Our last visit with Billy Graham at his mountain home was around Christmas time. My wife, Jeanie (Billy’s sister), and our daughter Debbie and I, and Billy’s daughter Gigi, joined hands and sang one of his favorite crusade songs: “Blessed Assurance, Jesus is mine, O what a foretaste of glory divine.”
At 99, eyesight and hearing mostly gone, he was only dimly aware we were there. Then as we left, Jeanie leaned over and said, “Billy Frank, we’re going now. I’d like to take you to Charlotte with me.” There was a long pause and then he breathed the two words he spoke to us that day: “Oh, my.”
Now he has come home to Charlotte – at least the earthly part of him has – to rest in the red Carolina soil, next to his wife, Ruth, five miles from the farm where he grew up.
Hundreds of admirers lined up on roads and highways and overpasses along the route of the motorcade that brought his body here from Montreat. They waited for hours, with Bibles and signs and flags to wave a goodbye.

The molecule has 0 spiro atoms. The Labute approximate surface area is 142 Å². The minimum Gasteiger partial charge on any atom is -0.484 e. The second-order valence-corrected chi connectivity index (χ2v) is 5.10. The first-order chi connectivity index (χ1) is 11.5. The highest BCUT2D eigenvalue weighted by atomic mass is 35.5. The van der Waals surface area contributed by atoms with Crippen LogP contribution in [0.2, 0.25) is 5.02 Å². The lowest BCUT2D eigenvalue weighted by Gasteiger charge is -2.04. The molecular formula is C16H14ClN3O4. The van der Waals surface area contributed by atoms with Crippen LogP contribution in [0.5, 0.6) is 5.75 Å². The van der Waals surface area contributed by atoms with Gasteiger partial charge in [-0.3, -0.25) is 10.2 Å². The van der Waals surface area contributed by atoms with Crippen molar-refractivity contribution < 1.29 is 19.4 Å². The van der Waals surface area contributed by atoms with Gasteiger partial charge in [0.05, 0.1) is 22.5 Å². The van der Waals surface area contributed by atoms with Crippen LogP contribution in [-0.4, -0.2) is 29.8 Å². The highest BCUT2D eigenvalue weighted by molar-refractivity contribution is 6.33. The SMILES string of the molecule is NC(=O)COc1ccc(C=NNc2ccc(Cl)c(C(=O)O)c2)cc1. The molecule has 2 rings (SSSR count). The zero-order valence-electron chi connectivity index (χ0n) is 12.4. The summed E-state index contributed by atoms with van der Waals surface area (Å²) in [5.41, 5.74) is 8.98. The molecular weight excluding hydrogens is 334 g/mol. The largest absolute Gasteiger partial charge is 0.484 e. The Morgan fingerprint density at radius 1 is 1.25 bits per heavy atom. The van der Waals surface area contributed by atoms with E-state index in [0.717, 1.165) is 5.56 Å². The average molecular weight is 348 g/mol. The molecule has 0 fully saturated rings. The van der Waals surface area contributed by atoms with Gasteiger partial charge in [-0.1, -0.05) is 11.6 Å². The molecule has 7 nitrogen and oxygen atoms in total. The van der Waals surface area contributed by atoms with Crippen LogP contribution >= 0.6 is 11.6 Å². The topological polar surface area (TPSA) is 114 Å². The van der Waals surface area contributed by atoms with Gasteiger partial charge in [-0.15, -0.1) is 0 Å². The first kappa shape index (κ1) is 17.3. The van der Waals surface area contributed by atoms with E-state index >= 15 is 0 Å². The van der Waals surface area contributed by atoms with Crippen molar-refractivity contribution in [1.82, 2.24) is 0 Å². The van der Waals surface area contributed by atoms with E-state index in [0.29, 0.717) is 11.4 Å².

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Coming after the recent silent years, when he was away from public view, almost, it seemed, forgotten, this eruption of care and thanks and attention from around the world touched Jeanie and me so deeply.
His simple casket, made of plywood by life prisoners at Angola Prison in Louisiana, was carried gently into the Library. There the family, from Jeanie down to the youngest grandchildren, gathered around, and his pastor offered a prayer.
As we stood quietly talking, I saw the large cross-shaped window over the entrance reflected on the casket.
It was a powerful symbol, the cross over the casket, light shining over death, servanthood over self.
He preached that the way of the cross leads home. Now it has led him to his eternal home, a house not made with hands, eternal in the heavens.
Leighton Ford of Charlotte, Billy Graham’s brother-in-law, is a Presbyterian minister known internationally as a preacher, writer and mentor.